Series

Profiles

Television, 1981–1983

This series from the early 1980s profiles prominent painters and sculptors (including Neil Dawson, Greer Twiss, Jeffrey Harris and Richard Killeen). It was made for TVNZ (in association with the Queen Elizabeth II Arts Council) by Bruce Morrison and used art critic and historian Hamish Keith as a technical advisor. Morrison’s camera captures the artists at work and reviewing their careers and notable works, and he allows them to tell their stories entirely in their own words without the presence of onscreen interviewer or voiceover commentary.

Series

The Edge

Television, 1993–1994

The Edge was an early edition in a series of magazine style arts shows made by the Gibson Group. Later shows included Sunday, Bookenz, Bill Ralston-hosted Backch@t, and Frontseat. Diverging from then-standard Kaleidoscope model (sometimes lengthy documentaries, often on single subjects) The Edge took a faster-paced approach, with multiple pieces in a half hour show. Subjects ranged from the birth of special effects company Weta to early landscape painter Alfred Sharpe. Fronted by writer Mary McCallum, two series and over 60 episodes of the show were produced. 

Series

For Arts Sake

Television, 1996

Arts magazine series For Arts Sake screened on TV ONE for two hours on Sunday mornings for 22 weeks in 1996. The show featured a range of artists including dancer/choreographers Michael Parmenter and Mary Jane O'Reilly, playwright Hone Kouka, sculptor Michael Parekowhai, painter Graham Sydney, photographer Ans Westra, and animator and sculptor Len Lye. Former TV current affairs journalist Alison Parr was the show's presenter and interviewer. Each week's programme had a theme represented by local stories and interviews, as well as international items.

Series

Artsville

Television, 2005–2011

Launched in 2005, Artsville was a long-running documentary slot showcasing New Zealand art and artists. The subjects ranged from painters and comic artists, to theatre and dance companies. Pieces varied from hour-long documentaries to multiple items compiled together, all for a late night slot on TV One. Among the directors commissioned were Mark Albiston (award-winner Magical World of Misery), Shirley Horrocks (Questions for Mr Reynolds) and Andrew Bancroft (Book to Box Office). Artsville was repeated on Freeview channel TVNZ 6 (now defunct).

Series

Night Sky

Television, 1963–1974

New Zealand TV and the space race grew up hand in hand. For 11 years, self-taught astronomer and enthusiast Peter Read explained each new development and talked about what could be seen in the heavens on his monthly show Night Sky. A commercial artist by training, Read painted the set’s early backdrops. He made several trips to the USA to witness launches, interviewed visiting astronauts and, with models in hand, broadcast live on the night of the first moon landing. When it was cancelled in 1974, Night Sky was the country’s longest running show.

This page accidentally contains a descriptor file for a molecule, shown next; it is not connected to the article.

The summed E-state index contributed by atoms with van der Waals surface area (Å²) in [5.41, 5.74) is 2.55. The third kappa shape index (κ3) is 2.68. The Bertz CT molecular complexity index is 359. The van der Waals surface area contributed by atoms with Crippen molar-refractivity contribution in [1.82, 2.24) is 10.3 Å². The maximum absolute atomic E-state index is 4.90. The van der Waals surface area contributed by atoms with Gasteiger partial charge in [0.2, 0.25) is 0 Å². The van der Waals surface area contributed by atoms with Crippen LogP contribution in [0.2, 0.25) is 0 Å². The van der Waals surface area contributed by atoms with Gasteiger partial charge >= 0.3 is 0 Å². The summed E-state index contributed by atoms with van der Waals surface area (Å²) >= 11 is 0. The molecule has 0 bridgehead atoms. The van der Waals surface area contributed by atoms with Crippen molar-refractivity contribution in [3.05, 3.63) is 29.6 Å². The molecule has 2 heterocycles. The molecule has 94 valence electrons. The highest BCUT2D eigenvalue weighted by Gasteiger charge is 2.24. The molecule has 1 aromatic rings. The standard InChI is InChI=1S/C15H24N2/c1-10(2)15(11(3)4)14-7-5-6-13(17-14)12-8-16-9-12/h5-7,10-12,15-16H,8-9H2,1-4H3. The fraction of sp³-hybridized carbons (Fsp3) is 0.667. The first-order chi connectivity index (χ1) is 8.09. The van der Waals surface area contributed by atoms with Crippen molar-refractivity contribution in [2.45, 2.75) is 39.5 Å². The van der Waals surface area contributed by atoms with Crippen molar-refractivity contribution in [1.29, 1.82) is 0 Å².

Series

McPhail and Gadsby

Television, 1980–1987, 1999

After turning "Jeez Wayne" into a national catchphrase with the sketch show A Week of It, comedy duo David McPhail and Jon Gadsby (plus third writer AK Grant) followed with McPhail & Gadsby, which aired on TVNZ for seven seasons — plus a reprise in 1998 and  1999. After a sometimes controversial debut season in which each episode was devoted to a specific theme (religion, sex etc), the show settled into a steady diet of political satire, spoofs and impersonations of public figures — including McPhail's famous caricature of PM Robert 'Piggy' Muldoon.

Series

Mortimer's Patch

Television, 1980–1984

Mortimer’s Patch was a popular drama series following Detective Sergeant Doug Mortimer (Terence Cooper) at work in the town of Cobham. Mortimer plays a city cop returning to his rural roots; Don Selwyn is Sergeant Bob Storey. The series was NZ’s first police drama, and a rare local drama to top ratings. Mortimer's Patch was made when the archetype of the ‘community cop’ everyone knew was still a powerful one, and it was a counterweight to the faceless riot policing of the Springbok Tour. Three series were made.

Series

The Living Room

Television, 2002–2006

A magazine show with an edge, The Living Room did for arts television production what Radio With Pictures did for New Zealand music — it ripped open the venetian blinds, rearranged the plastic-covered cushions, and shone the light on Aotearoa’s homegrown creative culture. Often letting the subjects film and present their own stories, it was produced for three series by Wellington’s Sticky Pictures, who would go on to make another arts showcase, The Gravy. Amidst the calvacade of Kiwi talent, Flight of the Conchords  and musician Ladi6 made early screen appearances.